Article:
Origins Of Parliamentary Sovereignty

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The Origins of Parliamentary Sovereignty
Parliament is supreme is creating the law and no authority, not even the courts, are above it. In the case Pepper v Hart [1992] 3 WLR 1032 House of Lords, the issue was whether a teacher at a private school had to pay tax on the perk he received in the form of reduced school fees. The House of Lords departed from Davis v Johnson and took a purposive approach to interpretation holding that Hansard may be referred to and the teacher was not required to pay tax on the perk he received. However, this decision did not affect the supremacy of the parliament. From 1688, the supremacy of the parliament over the Crown was established and can be seen in the Bill of Rights 1688(9).
Dicey and Sovereignty
According to AV Dicey, “The principle of parliamentary sovereignty means neither more nor less than this: namely that parliament thus defined has, under the English constitution, the right to make or un make any law whatever; and further, that no person or body is recognized by the law of England having a right to override or set aside the legislation of parliament…” Dicey stated that parliamentary sovereignty requires three principal aspects, parliament is the supreme law making body and may enact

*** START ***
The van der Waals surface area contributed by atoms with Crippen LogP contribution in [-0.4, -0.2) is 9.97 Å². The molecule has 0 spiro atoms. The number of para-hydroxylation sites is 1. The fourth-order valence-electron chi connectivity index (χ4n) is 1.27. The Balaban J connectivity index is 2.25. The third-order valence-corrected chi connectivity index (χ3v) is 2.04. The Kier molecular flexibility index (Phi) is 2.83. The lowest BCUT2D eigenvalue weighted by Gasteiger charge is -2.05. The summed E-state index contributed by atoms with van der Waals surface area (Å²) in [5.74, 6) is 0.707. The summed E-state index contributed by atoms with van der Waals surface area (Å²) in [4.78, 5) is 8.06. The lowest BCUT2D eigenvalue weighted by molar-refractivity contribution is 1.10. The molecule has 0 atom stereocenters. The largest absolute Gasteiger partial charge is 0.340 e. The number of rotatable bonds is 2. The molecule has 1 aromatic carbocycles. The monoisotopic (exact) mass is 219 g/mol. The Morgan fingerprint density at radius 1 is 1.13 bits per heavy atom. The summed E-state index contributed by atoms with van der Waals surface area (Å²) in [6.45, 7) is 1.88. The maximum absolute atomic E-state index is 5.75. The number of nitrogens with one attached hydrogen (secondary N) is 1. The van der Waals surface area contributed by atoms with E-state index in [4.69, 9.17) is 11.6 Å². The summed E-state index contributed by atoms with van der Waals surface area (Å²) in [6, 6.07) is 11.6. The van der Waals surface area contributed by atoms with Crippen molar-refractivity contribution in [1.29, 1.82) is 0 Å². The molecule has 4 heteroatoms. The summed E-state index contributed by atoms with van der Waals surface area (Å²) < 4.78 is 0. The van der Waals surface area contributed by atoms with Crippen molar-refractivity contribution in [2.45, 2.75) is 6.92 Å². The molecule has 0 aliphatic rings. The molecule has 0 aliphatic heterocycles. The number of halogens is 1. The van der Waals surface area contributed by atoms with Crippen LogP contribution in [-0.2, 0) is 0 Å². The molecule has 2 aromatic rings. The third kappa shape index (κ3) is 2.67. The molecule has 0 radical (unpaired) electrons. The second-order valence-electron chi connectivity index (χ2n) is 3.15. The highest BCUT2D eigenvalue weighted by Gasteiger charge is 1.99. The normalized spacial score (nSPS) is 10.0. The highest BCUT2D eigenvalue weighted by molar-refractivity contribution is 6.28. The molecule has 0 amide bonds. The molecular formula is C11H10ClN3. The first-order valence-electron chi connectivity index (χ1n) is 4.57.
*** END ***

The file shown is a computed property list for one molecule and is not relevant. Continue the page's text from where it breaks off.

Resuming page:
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Act of Parliament that is ‘on the parliamentary roll’, is considered as good law. Acts of Parliament alone are supreme. Resolutions of either House of Parliament and proclamations of the Crown that is issued under royal prerogative do not have the force of law and cannot alter the law of the land that would affect individual rights and duties. A resolution must be placed on a statutory basis to have the force of law. Treaties entered into under royal prerogative cannot alter the law of the land and it had been made clear by the courts that only under the authority of an Act of Parliament can treaties take legal
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